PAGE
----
2. For the religious beliefs essay, you will answer the question: How does your person spread Christ’s message of love, tolerance, justice, acceptance, and peace? In other words, does the person’s "faith" show through his/her works and/or contributions? Explain. Essay will be 2-3 pages double-spaced.
  3. Each genre needs research.
  4. Your book is the research, but you can research and use other sources as well.
  5. Include a Works Cited entry.
*See OWL Purdue Online Writing Lab for more details

The Grading Criteria for Multigenre Entries:

A=Exemplary; Insightful
The student shows an excellent understanding of the entire book; genres are detailed; project is presented neatly; mechanics and grammar are done well.
B= Good, exceeds expectations
Student shows a good understanding of the book; thinking demonstrated is good but ideas could be expanded; project presented neatly; mechanics and grammar are pretty good.
C= Satisfactory; meets minimal expectations
Project is complete; genres could lack analysis or detail or insight or not cover enough of the book; grammar and mechanics need improvement and interfere with understanding
D= Minimal effort; approaches expectations
Student has made an attempt to accomplish the project but lacks development of ideas

Six-Room Poem Basic criteria
ü Select a picture related to the book.
ü Six stanzas; each “room” is its own stanza
ü Stanzas are written as sentences.
ü Stanzas 1 to 4 have several sentences.
ü Use present tense verbs.
ü Try to avoid “there is” or “there are” and use action verbs
ü No “you” or “I” in the poem.
ü Word choice is excellent.
ü Words evoke images and are descriptive; it’s easy to visualize the picture
ü The last stanza sums up the poem well or leaves the reader with something to think about; it’s thematic.
ü Photo is cited.
ü Poem has title (and title is NOT “Six-Room Poem.)

How to Write a Six Room Poem
(from Georgia Heard’s Awaking the Heart)

1. Poem is based on an interesting photograph that relates to your person.
2. Prewrite: divide your paper into six boxes. Each box will look at the photo in a different way.
3. The first box, or “room,” you describe what you see. Be specific and add details. Don’t write the “curtains are blue.” Write the “pale blue, ruffled curtains, parted in the middle of the window.”
4. In room 2, describe the quality of light or shadows.
5. In room 3, write down the sounds you imagine you would hear.
6. In room 4, write down questions you have about the picture.
7. In room 5, list feelings you associate with the picture.
8. List one word, phrases that you think would be worth repeating. (for the final draft, you will select one word or phrase.
9. NOTE: All of the above was the PRE-WRITE.

Final Draft for Six Room Poem
Using the information for each room, you create sentences. The poem will have a title. The six “rooms” now become the six stanzas of the poem. You have the option of labeling each stanza “Room 1” or leaving out that labeling.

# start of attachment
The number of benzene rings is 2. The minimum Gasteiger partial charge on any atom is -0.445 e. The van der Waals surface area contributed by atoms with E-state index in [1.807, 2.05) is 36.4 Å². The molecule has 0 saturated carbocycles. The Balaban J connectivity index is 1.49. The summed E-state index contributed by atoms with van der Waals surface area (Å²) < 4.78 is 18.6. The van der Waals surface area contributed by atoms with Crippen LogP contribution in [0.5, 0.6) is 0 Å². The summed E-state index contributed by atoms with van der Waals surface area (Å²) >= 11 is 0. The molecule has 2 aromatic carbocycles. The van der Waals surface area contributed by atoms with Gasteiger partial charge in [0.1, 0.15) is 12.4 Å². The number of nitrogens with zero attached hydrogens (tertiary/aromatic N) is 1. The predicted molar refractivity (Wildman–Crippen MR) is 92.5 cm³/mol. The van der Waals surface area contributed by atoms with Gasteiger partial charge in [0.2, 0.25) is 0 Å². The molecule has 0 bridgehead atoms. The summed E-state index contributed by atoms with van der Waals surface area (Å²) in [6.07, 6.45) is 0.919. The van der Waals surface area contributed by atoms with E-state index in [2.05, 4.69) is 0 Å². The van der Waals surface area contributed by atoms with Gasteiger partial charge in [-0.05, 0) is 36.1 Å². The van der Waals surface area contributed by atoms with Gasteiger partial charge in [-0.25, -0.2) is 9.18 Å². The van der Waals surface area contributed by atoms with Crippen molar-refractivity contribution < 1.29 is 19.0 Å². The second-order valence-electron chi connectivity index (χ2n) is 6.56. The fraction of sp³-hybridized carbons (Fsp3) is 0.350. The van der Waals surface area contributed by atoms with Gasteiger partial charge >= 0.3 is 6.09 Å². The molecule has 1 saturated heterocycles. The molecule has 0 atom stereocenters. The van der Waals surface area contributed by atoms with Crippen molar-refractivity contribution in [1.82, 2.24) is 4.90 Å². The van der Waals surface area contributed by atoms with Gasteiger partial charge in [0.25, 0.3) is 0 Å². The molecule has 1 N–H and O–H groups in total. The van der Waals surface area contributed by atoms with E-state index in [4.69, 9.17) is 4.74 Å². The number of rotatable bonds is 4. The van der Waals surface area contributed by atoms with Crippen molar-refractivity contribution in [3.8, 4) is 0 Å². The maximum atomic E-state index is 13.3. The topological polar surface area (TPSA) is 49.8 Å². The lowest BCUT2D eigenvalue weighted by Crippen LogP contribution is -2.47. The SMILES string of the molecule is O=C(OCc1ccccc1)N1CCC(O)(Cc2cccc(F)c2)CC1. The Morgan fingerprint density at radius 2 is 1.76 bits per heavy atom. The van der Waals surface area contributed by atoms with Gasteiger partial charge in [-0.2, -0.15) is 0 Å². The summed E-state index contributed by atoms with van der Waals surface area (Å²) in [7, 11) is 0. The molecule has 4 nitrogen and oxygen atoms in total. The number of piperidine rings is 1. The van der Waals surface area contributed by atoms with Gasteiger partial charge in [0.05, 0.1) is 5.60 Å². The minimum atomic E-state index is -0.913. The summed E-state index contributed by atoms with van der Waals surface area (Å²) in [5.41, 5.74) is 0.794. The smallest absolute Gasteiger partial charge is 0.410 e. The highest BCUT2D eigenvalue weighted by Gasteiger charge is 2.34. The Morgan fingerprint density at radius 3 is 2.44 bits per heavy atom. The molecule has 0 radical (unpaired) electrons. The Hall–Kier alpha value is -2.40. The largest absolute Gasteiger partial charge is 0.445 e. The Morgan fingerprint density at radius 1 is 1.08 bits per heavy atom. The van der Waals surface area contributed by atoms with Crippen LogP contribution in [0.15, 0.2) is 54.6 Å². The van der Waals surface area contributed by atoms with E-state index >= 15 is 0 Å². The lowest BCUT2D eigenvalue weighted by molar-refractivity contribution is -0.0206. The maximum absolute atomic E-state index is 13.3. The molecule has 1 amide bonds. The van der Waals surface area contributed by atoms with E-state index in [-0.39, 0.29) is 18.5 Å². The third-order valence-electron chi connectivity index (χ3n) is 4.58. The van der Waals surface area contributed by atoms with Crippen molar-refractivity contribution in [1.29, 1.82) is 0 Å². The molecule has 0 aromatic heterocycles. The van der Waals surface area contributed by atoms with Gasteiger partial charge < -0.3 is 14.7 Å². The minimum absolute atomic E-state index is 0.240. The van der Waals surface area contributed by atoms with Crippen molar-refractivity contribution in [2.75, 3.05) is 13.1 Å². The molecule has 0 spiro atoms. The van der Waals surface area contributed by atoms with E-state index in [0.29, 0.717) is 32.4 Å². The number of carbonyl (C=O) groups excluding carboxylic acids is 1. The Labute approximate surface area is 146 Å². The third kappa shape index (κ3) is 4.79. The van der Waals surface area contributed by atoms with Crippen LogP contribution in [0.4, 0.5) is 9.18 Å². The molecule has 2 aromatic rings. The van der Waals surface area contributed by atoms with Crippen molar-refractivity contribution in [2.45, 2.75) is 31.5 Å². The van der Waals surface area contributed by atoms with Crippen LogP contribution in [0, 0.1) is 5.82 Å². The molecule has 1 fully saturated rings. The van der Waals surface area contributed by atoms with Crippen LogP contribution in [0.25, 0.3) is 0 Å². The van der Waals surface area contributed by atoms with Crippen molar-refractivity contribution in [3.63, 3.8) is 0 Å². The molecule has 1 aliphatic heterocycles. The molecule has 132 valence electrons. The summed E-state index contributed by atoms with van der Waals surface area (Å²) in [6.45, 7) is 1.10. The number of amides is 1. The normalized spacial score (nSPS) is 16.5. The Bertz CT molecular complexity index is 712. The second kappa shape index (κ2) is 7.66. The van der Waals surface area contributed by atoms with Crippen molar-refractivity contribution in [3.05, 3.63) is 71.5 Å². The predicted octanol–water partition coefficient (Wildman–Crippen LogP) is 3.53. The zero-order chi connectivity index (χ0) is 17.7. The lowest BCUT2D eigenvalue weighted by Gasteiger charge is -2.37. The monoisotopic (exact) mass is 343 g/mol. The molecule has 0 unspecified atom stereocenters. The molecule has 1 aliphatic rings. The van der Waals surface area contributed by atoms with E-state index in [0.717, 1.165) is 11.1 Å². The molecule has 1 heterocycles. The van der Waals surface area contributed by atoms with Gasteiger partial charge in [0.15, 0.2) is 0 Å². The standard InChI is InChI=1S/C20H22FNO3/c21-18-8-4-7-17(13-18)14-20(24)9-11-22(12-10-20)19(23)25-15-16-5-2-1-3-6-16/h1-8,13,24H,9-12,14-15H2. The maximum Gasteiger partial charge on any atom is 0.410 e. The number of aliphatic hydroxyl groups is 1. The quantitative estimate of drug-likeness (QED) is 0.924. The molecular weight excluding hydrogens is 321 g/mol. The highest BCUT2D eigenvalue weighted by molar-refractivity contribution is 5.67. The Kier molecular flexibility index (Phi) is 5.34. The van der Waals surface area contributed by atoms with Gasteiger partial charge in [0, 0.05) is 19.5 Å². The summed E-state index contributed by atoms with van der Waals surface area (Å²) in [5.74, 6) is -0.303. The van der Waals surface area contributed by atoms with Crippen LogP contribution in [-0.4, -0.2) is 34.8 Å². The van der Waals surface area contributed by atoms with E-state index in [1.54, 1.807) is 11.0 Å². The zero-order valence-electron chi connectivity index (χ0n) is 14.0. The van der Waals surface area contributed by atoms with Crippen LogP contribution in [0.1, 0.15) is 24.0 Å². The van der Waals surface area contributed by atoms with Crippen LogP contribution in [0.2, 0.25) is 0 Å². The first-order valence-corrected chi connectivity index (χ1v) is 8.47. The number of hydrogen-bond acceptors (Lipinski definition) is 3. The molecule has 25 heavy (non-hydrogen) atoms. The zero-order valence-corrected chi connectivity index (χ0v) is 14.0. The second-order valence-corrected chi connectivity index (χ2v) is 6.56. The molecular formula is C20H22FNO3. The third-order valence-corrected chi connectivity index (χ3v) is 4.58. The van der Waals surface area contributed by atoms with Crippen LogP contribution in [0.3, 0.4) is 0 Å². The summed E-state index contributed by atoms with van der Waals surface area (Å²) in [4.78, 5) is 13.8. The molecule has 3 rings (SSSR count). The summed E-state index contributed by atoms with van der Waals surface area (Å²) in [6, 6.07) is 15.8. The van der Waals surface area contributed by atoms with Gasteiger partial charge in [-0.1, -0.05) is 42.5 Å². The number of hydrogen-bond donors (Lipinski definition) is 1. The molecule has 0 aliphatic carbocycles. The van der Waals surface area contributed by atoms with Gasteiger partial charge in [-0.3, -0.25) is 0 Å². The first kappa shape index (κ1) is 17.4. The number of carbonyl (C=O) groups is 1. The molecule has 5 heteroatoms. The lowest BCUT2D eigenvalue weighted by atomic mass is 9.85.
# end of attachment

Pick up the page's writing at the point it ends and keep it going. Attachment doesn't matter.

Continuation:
Example of Six-Room Poem

The Guardian
Dusk tints the cracked adobe walls with shades of twilight blue
As a deep shadow envelopes the bricked floor outside.
Inside, through the screen door, an empty chair and desk invite a reader
To peruse through hundreds of books.
A soft yellow glow illuminates, giving warmth to the room shedding light on book-lined walls. Outside, long shadows obscure the guardian- a ram’s skull hidden but pointing tips shine in the highlights.
As pages turn- pht, pht, pht- murmurs of conversations drift from the words; the wind whispers secrets of unknown lands. The screen door creaks quietly while the birds twitter in the twilight.
What has the Guardian ram of the book room seen?
Who walks through this door?
What titles are on the books?
Who has read the pages?
What worlds do the readers wonder?
Serenity and peace imbue a vibe of permanent inquisitiveness.
Insatiable curiosity.
Insatiable curiosity.
Insatiable curiosity. 1


1. “The Book Room: Georgia O’Keeffe’s Library in Abiquiu.”





List Poem
Purpose
  • Writer can convey a lot of information in a simple way
  • Helps show the characteristics and quirks of a person
  • Allows the writer to quickly confront readers with abundant details, enabling them to see an untainted, holistic picture.
  • In list making, syntax and logical connections of language are not important.
  • Simple, unexplained, occasionally poetic
  • The list usually appears in a single column
  • One item per line, like a grocery list
  • The first few words and last words are the most memorable
  • List of at least 20 items
Example of List Poem

Inspiration
World wanderer
Trail hiker[1]
Flower observer
Storm watcher[2]
Corn grower
Music listener
Single-minded[3]
Building watcher
Rock collector
Shell inspector
Seaweed catcher
Determined[4]
Bone collector
Tree gazer
Cloud seeker
Abstract creator
Color shaper[5]
Art maker
Path finder
Iconic artist




[1] last name

[2] Udall

[3] “O’Keeffe”

[4] Frankel and Haerderie

[5] Udall